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Open Educational Resources

Information on OERs, Affordable Course Materials, and Creative Commons Licenses

What are OERs

"Open Educational Resources are teaching, learning, and research materials in any medium - digital or otherwise - that reside in the public domain or have been released under an open license that permits no-cost access, use, adaptation and redistribution by others with no or limited restrictions" - UNESCO


  • Are of the same quality as traditional textbooks
  • May be peer-reviewed
  • Can include ancillary materials such as presentation slides, simulations, and assessments.
  • Free for the end users (This is important, as the rising cost of textbooks has a negative correlation with student success and retention rates).
  • Freedom to (do the 5R's): Retain, Reuse, Revise, Remix, Redistribute
  • Encourages equity = equal access for all

Benefits of Using OERs

Adopting OER in your course can provide several benefits, including:

  • Promotes academic freedom by allowing for customization of course materials that best meet instructional needs
  • Improved student satisfaction with materials designed to help students succeed in their courses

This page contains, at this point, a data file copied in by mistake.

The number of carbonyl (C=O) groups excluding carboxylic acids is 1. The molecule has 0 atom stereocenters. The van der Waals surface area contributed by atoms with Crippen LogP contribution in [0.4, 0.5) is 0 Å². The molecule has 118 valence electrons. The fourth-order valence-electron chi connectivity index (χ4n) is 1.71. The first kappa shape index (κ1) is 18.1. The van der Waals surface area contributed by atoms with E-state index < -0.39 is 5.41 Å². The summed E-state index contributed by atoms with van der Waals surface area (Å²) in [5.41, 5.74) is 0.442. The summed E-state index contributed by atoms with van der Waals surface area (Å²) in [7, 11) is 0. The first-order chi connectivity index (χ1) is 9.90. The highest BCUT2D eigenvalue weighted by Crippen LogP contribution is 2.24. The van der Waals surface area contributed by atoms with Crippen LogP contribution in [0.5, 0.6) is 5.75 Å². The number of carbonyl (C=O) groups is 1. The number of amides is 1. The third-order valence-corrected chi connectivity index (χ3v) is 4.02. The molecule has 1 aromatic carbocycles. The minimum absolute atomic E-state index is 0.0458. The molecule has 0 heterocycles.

• Reduced or eliminated cost of course materials
  • Every student has access to the material on Day 1 of the course

OER allows us to (creatively) rethink the materials that we use for our course rather than rethinking our course around available textbooks.

The 5 Rs of OERs

The 5 Rs of OERsReuse: Use the resource in a variety of ways, as it currently exists.

Remix: Combine two or more OERs to create a content mashup.

Redistribute: Share the original, revised, or remixed OERs.

Revise: Adapt, modify, and improve the resources to fit your needs.

Retain: Make, own, and control your copies of the content.


Image Credit: "5Rs-7(transparent)", Making Open Educational Resources: A Guide for Students by Students is licensed under CC BY-NC 4.0 

Open Access vs OERs

  • OERs are always free but must be used with permission which is usually identified by a Creative Commons License. 
    • The license they are shared under allows others to update, alter, or redistribute without the need to gain permission from the copyright holder. (CC BY, CC BY-SA, CC BY-NC, or CC BY-NC-SA)
  • Open Access enables anyone to access scholarly publications and primary source materials released under an open license for free or at very little cost.
    • They are still free resources but they may have licensing that doesn't allow for adaptation (CC BY-ND, CC BY-NC-ND).